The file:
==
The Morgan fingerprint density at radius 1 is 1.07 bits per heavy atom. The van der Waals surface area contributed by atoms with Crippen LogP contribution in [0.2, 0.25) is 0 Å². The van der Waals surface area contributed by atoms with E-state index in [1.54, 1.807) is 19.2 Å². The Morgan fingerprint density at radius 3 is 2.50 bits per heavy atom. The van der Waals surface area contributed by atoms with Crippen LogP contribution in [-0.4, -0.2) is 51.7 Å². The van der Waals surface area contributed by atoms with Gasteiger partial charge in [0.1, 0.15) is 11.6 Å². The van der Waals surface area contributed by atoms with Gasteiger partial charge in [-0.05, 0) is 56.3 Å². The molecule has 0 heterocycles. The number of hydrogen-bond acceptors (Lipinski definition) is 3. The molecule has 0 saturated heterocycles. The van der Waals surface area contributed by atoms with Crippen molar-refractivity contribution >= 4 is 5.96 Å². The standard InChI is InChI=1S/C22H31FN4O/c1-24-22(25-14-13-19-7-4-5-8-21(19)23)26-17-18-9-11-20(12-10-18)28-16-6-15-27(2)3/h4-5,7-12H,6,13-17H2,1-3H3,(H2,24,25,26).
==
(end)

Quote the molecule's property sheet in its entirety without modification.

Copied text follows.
The Morgan fingerprint density at radius 1 is 1.07 bits per heavy atom. The van der Waals surface area contributed by atoms with Crippen LogP contribution in [0.2, 0.25) is 0 Å². The van der Waals surface area contributed by atoms with E-state index in [1.54, 1.807) is 19.2 Å². The Morgan fingerprint density at radius 3 is 2.50 bits per heavy atom. The van der Waals surface area contributed by atoms with Crippen LogP contribution in [-0.4, -0.2) is 51.7 Å². The van der Waals surface area contributed by atoms with Gasteiger partial charge in [0.1, 0.15) is 11.6 Å². The van der Waals surface area contributed by atoms with Gasteiger partial charge in [-0.05, 0) is 56.3 Å². The molecule has 0 heterocycles. The number of hydrogen-bond acceptors (Lipinski definition) is 3. The molecule has 0 saturated heterocycles. The van der Waals surface area contributed by atoms with Crippen molar-refractivity contribution >= 4 is 5.96 Å². The standard InChI is InChI=1S/C22H31FN4O/c1-24-22(25-14-13-19-7-4-5-8-21(19)23)26-17-18-9-11-20(12-10-18)28-16-6-15-27(2)3/h4-5,7-12H,6,13-17H2,1-3H3,(H2,24,25,26).